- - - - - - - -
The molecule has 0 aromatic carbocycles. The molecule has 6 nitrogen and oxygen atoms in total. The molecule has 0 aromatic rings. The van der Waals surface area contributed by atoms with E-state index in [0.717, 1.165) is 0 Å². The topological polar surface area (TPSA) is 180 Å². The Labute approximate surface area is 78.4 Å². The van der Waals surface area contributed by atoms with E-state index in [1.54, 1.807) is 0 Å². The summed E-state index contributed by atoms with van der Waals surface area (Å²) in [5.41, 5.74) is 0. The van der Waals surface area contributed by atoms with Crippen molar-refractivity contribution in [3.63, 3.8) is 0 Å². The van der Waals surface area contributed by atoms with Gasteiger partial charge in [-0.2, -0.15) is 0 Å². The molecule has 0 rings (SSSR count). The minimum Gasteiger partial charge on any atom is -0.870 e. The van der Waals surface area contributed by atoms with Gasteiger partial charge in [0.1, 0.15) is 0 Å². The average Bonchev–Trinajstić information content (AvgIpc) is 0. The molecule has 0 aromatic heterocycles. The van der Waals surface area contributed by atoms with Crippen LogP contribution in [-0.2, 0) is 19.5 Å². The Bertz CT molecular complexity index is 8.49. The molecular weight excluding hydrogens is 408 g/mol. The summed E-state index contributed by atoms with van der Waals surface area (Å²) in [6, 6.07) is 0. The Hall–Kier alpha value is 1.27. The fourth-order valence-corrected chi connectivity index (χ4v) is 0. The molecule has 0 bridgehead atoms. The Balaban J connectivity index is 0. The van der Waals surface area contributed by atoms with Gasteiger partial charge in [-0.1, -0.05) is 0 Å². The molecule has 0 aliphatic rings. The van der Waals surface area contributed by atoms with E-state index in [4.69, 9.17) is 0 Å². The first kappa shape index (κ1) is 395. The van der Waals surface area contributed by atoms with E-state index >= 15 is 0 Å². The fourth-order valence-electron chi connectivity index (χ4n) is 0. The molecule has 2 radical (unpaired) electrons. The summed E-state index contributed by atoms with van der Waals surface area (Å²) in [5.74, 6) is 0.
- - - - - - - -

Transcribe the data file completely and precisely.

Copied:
The molecule has 0 aromatic carbocycles. The molecule has 6 nitrogen and oxygen atoms in total. The molecule has 0 aromatic rings. The van der Waals surface area contributed by atoms with E-state index in [0.717, 1.165) is 0 Å². The topological polar surface area (TPSA) is 180 Å². The Labute approximate surface area is 78.4 Å². The van der Waals surface area contributed by atoms with E-state index in [1.54, 1.807) is 0 Å². The summed E-state index contributed by atoms with van der Waals surface area (Å²) in [5.41, 5.74) is 0. The van der Waals surface area contributed by atoms with Crippen molar-refractivity contribution in [3.63, 3.8) is 0 Å². The van der Waals surface area contributed by atoms with Gasteiger partial charge in [-0.2, -0.15) is 0 Å². The molecule has 0 rings (SSSR count). The minimum Gasteiger partial charge on any atom is -0.870 e. The van der Waals surface area contributed by atoms with Gasteiger partial charge in [0.1, 0.15) is 0 Å². The average Bonchev–Trinajstić information content (AvgIpc) is 0. The molecule has 0 aromatic heterocycles. The van der Waals surface area contributed by atoms with Crippen LogP contribution in [-0.2, 0) is 19.5 Å². The Bertz CT molecular complexity index is 8.49. The molecular weight excluding hydrogens is 408 g/mol. The summed E-state index contributed by atoms with van der Waals surface area (Å²) in [6, 6.07) is 0. The Hall–Kier alpha value is 1.27. The fourth-order valence-corrected chi connectivity index (χ4v) is 0. The molecule has 0 bridgehead atoms. The Balaban J connectivity index is 0. The van der Waals surface area contributed by atoms with Gasteiger partial charge in [-0.1, -0.05) is 0 Å². The molecule has 0 aliphatic rings. The van der Waals surface area contributed by atoms with E-state index in [4.69, 9.17) is 0 Å². The first kappa shape index (κ1) is 395. The van der Waals surface area contributed by atoms with E-state index >= 15 is 0 Å². The fourth-order valence-electron chi connectivity index (χ4n) is 0. The molecule has 2 radical (unpaired) electrons. The summed E-state index contributed by atoms with van der Waals surface area (Å²) in [5.74, 6) is 0.